As was (and perhaps still is) the practice at St. Vladimir’s, someone is selected for ordination on Commencement Day at the end of his second year, for the specific purpose of being assigned to the Orthodox chapel at the US Military Academy at West Point during the final year of his MDiv. The drive from Crestwood across the Tappan Zee Bridge and up the western side of the Hudson River must surely be one of the most beautiful pieces of God’s whole creation. I loved my tiny congregation of cadets. They seemed to love me in return.

There was also a tiny congregation at Bird Coler Hospital, a kind of residential hospital on Roosevelt Island where people went to spend the rest of their life. A small committee of seminarians organized a monthly Saturday Liturgy there, but finding an available priest was sometimes a challenge for them. They gratefully accepted my offer to go with them every month. Our entire congregation there was severely disabled in one way or another. My two eldest children accompanied us every month, 6 and 7 years of age, one to serve with me in the altar and the other to sing with the seminarians. My kids and I have never forgotten Catherine, our favourite, the most disabled of them all as she listed sideways over the arm of her wheelchair. She died later that year. May her memory be eternal.

My wife worked in accounts for a group of neurosurgeons in White Plains. When she realized that one of their hospital patients had come from Greece for his surgery, she told the wife that she was married to a priest. So I saw him and his wife once a week on the return drive from West Point, along with his Catholic roommate and his wife.

Thus passed the first year of my priesthood as I finished up my theological studies.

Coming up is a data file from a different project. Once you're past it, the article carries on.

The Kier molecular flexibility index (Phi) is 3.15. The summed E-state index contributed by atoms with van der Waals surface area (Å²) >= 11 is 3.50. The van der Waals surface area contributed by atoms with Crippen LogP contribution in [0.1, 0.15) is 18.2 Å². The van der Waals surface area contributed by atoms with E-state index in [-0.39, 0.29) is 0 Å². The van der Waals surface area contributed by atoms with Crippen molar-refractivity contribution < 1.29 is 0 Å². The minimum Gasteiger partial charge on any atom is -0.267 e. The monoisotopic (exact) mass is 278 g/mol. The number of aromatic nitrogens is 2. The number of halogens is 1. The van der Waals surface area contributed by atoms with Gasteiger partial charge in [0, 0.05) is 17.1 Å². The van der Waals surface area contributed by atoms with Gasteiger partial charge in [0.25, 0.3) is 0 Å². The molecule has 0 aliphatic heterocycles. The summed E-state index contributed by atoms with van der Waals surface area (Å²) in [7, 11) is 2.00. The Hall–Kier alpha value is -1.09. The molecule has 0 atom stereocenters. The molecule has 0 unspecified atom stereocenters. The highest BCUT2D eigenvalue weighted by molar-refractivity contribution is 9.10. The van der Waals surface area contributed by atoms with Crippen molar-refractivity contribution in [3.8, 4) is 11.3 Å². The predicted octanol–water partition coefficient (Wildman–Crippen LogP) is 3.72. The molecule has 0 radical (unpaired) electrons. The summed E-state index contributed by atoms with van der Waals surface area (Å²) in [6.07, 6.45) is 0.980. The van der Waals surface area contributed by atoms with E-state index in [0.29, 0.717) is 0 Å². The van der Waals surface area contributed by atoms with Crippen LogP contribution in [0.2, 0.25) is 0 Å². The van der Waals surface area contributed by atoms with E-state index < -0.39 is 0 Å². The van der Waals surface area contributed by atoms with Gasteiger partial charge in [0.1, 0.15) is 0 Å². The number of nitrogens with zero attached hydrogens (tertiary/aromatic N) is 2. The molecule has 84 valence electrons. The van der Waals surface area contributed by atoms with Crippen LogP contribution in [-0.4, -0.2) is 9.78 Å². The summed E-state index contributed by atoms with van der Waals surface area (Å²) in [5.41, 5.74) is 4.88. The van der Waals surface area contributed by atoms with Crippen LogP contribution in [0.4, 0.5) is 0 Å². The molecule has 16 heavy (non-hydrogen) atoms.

We spent the next six years in places that most of you have never heard of: one year in Assiniboia and Flintoft, Saskatchewan; two years in a circuit of rural churches in Lennard, Shell Valley, and Blue Wing, Manitoba, and MacNutt and Canora, Saskatchewan; and three years in Roblin, Manitoba. I served under the omophorion of Bishop Nathaniel (Popp) for the first three years, and of Bishop Seraphim (Storheim) for the next three years. All but my last parish were close to a hundred years old. My parishioners were the children (in their 80s and 90s), grandchildren (around my parents’ age), great-grandchildren (around my age), and great-great-grandchildren (around my kids’ age) of the original Romanian pioneers and homesteaders in the area.

The Lennard church stands on three acres of land in the middle of absolute nowhere. You will not find Lennard on a map. (You might find Inglis, about four miles south, on a good map.) The driveway is lined with pines that were planted as baby trees in 1935 to honour the visit of Bishop Policarp (Moruşca) from Romania. There is the house in which we lived, the current 1950s church, the 1908 church (now a provincial museum), the cemetery, and a Romanian pioneer house that was moved there from the next quarter-section and renovated as a museum after we left.

I have pondered death and been drawn to cemeteries since my earliest childhood memories. I had never had a cemetery in my own back yard, though. Here is buried Archimandrite Glicherie (Popa), the priest who was there when people my parents’ age were getting married and people my age were getting baptized. He lies in a specially designed grave, apart from the others in a cluster of pines.